1:40pm-2:20pm (40m) Sponsored
Open source at 18 - The challenges of post-adolescence
Danese Cooper (PayPal)
As Open Source moves out of its teen years, more and more practitioners are younger than the movement. What should grown-up Open Source be doing around communities, licensing, corporate involvement and more? What's the minimum knowledge of history required to not screw up the future of Open Source?
2:30pm-3:10pm (40m) Sponsored
Open community for container technology: What does this mean to us?
Yujie Du (Huawei Technologies)
Why do we need an open source way when an emerging technology hits the world's largest market, China? Huawei would help the China community link up with the global community.
5:00pm-5:40pm (40m) Sponsored
Development, testing, acceptance and production with Docker and Kubernetes
Patrick Reilly (Kismatic, Inc.)
Docker runs your code in a container, which is like a lightweight VM. A container runs your code directly on the host operating system and hardware, but in an isolated userspace. This way, you get all the isolation and consistency benefits of a VM, but with very little overhead. If you run your code on top of Linux in production, then Docker is for you pair this with Kubernetes and you're all set.
9:00am-9:05am (5m)
Wednesday opening welcome
Sarah Novotny (NGINX) et al
Program chairs Sarah Novotny, Rachel Roumeliotis, and Matthew McCullough open the first day of keynotes.
9:05am-9:20am (15m)
Making things open
Hadley Beeman (U.K. Government | W3C)
Openness is good for Government on many levels — open data, open standards, open source, open markets. Where we set the way we work in Government, it’s important to let industry determine the technical standards we work with.
9:20am-9:30am (10m) Sponsored
Open Source Lynchpins in 2015: the Anti-Venom to Vendor Lock-in
Angel Diaz (IBM)
Dr. Angel Diaz, IBM VP Cloud Architecture & Technology, provides a retrospective on the evolution of open source from the “old ways” in the early years to today’s new model of “code, community and culture” which brings together users and developers to accelerate innovation.
9:30am-9:45am (15m)
How Facebook open sources at scale
James Pearce (Facebook)
Ship a lot, or ship fast? These goals may seem to be at odds, but it's actually possible to have large, diverse portfolios of open source projects and maintain a fast-moving, iterative approach. In this talk, Facebook's open source lead James Pearce will discuss how Facebook is able to ship open source products twice a week and maintain quality, size, and speed.
9:45am-9:55am (10m) Sponsored
They're here. Now what?
Allison Randal (Hewlett Packard Enterprise and Open Source Initiative)
The early days of the open source movement were all about creating an approachable on-ramp to software freedom. We focused strongly on practical benefits of free software and refined the message, hoping to help the professional software sector better understand. We succeeded but success in our first goal doesn't mean we're done, it means we're due to clearly define the next phase of open source.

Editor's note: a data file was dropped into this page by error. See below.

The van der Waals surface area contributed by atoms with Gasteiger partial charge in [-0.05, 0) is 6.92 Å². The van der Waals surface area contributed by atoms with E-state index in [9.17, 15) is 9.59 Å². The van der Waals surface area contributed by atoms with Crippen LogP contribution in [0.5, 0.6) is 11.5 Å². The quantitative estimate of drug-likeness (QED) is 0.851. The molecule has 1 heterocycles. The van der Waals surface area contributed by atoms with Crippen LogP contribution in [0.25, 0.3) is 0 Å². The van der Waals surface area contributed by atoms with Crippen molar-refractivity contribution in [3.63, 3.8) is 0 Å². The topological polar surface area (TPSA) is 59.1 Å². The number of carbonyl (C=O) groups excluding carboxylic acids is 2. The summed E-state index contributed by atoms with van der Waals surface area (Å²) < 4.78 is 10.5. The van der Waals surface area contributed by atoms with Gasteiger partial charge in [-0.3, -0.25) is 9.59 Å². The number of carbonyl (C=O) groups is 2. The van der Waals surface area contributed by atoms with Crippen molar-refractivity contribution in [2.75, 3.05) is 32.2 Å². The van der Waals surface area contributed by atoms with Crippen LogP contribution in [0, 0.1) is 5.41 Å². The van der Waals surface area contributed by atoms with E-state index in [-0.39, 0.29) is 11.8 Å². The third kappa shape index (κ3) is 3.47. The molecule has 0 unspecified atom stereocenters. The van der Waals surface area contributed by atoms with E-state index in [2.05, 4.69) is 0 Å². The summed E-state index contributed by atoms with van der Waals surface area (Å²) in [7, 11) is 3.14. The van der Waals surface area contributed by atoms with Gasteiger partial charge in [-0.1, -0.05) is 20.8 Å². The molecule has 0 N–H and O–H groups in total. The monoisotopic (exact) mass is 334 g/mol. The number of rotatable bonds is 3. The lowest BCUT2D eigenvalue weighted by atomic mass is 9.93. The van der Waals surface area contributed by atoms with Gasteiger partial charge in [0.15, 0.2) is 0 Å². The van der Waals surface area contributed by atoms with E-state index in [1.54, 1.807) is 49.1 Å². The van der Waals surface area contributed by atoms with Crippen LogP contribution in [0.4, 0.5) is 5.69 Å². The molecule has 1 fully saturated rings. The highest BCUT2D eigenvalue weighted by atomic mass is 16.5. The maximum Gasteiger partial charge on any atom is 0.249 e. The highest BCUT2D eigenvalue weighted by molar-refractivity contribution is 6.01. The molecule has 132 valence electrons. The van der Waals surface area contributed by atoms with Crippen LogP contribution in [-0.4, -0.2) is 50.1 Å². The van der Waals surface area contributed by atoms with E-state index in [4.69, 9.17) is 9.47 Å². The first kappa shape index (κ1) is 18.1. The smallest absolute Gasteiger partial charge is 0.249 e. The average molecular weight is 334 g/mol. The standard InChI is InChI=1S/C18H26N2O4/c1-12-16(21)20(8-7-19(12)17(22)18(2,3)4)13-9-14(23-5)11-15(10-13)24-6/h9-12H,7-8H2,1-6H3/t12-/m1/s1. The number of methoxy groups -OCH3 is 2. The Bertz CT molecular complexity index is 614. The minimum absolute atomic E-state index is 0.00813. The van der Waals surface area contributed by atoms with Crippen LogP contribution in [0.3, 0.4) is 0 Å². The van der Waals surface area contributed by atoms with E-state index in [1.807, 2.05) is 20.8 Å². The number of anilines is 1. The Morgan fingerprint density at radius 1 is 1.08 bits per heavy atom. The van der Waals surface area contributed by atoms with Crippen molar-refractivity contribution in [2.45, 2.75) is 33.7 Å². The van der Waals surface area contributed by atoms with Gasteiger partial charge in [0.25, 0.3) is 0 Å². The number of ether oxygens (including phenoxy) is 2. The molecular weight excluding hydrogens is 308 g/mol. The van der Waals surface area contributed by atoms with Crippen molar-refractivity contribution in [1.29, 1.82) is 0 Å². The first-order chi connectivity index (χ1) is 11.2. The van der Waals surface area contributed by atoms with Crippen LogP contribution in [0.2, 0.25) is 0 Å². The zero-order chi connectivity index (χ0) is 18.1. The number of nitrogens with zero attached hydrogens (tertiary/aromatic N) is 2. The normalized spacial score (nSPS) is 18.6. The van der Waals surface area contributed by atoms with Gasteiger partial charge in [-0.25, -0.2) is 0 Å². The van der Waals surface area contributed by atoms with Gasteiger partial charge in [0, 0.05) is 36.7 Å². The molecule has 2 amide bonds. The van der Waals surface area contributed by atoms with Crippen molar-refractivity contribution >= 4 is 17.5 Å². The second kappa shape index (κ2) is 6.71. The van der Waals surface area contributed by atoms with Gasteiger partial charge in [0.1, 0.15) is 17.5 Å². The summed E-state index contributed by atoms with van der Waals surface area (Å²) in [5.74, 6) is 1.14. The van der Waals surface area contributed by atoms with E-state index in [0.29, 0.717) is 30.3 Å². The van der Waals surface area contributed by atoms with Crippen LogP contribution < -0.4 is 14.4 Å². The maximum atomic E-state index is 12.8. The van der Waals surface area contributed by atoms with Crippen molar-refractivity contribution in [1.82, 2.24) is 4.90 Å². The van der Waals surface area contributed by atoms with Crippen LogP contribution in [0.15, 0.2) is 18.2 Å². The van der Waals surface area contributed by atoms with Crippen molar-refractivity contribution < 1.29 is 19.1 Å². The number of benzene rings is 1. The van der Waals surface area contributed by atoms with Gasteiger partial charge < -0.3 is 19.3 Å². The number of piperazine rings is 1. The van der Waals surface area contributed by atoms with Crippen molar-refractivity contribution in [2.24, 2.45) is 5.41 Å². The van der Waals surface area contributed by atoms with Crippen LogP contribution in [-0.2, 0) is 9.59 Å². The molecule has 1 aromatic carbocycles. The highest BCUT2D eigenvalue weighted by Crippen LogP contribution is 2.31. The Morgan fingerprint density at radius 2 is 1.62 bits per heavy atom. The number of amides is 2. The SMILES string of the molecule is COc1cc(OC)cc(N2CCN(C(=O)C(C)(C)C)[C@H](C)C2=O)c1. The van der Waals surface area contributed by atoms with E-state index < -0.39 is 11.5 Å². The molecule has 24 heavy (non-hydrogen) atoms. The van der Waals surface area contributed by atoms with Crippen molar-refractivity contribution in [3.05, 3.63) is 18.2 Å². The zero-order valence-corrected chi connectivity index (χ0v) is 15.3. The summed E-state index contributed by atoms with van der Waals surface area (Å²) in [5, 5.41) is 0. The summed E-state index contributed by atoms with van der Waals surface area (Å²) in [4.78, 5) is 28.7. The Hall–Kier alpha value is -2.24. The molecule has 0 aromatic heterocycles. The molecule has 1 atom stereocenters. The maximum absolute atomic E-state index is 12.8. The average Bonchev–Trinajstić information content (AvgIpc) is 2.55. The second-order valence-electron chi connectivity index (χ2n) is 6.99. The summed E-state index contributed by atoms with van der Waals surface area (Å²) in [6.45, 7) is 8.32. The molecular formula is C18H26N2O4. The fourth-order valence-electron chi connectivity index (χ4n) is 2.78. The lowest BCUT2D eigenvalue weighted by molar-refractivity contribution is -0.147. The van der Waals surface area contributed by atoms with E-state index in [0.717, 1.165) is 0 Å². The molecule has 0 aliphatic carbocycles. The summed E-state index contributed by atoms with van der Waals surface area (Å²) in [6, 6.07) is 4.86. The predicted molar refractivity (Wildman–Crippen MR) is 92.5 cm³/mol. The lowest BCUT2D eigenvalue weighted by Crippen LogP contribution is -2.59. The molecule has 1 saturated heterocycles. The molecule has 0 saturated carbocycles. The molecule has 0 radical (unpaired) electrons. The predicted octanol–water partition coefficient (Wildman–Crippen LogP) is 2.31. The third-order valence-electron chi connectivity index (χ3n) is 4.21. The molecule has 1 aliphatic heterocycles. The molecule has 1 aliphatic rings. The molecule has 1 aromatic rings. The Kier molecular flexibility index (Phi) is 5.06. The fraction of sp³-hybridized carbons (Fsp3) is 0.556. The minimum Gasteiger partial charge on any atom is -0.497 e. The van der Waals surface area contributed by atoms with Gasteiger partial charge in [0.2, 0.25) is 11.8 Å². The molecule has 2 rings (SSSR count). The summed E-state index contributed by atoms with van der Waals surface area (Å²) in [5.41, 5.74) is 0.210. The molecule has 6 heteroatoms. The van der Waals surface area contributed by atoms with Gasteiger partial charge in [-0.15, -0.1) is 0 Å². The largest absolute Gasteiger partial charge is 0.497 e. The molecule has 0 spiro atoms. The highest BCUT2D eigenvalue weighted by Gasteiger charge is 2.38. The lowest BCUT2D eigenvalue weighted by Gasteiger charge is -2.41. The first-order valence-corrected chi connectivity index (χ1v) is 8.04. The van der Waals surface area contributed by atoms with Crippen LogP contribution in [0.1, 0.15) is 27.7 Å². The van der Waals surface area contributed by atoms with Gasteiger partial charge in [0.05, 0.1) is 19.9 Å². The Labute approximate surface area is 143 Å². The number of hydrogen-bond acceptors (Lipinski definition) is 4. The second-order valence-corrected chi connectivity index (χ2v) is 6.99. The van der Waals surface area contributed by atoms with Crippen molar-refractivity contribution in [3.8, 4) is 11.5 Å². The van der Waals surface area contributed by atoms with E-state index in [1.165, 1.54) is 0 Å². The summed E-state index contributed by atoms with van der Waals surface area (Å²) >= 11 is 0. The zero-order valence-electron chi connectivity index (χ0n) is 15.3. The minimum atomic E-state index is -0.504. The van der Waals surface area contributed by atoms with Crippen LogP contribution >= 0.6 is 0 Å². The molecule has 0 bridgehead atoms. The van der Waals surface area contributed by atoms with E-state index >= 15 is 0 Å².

9:55am-10:00am (5m)
The future is awesome (and what you can do about it)
Paul Fenwick (Perl Training Australia)
The 21st century is a time with an unprecendented expansion of ideas, culture, technology, information, and global justice. Compared to any ther point in history, humans are *flourishing*. Yet the way in which we think about the world—and our shared future in it—has not accelerated at the same pace. Join us to find out why the future is awesome, and what you can do about it.
10:00am-10:05am (5m)
Advancing open containers through Pan-Industry collaboration
Jim Zemlin (The Linux Foundation)
Jim will provide an update on the latest news from the open source community regarding containers technologies. The Open Container Initiative, formerly known as the Open Container Project, was announced just last month and Zemlin will share the latest information on these efforts and what comes next.
10:05am-10:10am (5m)
Break: Closing Remarks
7:00pm-8:30pm (1h 30m) Events
5 Years of OpenStack
It’s time to celebrate! Are you planning to attend OSCON? Then be sure to join the OpenStack Foundation on Wednesday evening, July 22nd 7:00-9:00pm at the Leftbank Annex located at 101 North Weidler Street, Portland Oregon 97227, to celebrate five years of OpenStack.
10:10am-10:40am (30m) Events
Morning Break sponsored by Capital One / Ask Me Anything About chats
Join O'Reilly speakers for informal question and answer sessions.
12:10pm-1:40pm (1h 30m) Events
Wednesday Lunch (Sponsored by HP) / Ask Me Anything About chats
Join O'Reilly speakers for informal question and answer sessions.
3:10pm-4:10pm (1h) Events
Afternoon Break Sponsored by SoftLayer / Ask Me Anything About chats
Join O'Reilly speakers for informal question and answer sessions.
5:40pm-7:00pm (1h 20m) Events
Booth Crawl / Ask Me Anything About chats
Quench your thirst with vendor-hosted libations and snacks while you check out all the cool stuff in the expo hall.
8:15am-9:00am (45m)
Break: Morning coffee service
7:30am-8:15am (45m)
Break: Morning Yoga
8:30pm-10:00pm (1h 30m) Events
Wednesday BoFs
Birds of a Feather (BoF) sessions provide face to face exposure to those interested in the same projects and concepts. BoFs can be organized for individual projects or broader topics (best practices, open data, standards). BoFs are entirely up to you. We post your topic and provide the space and time. You provide the engaging topic.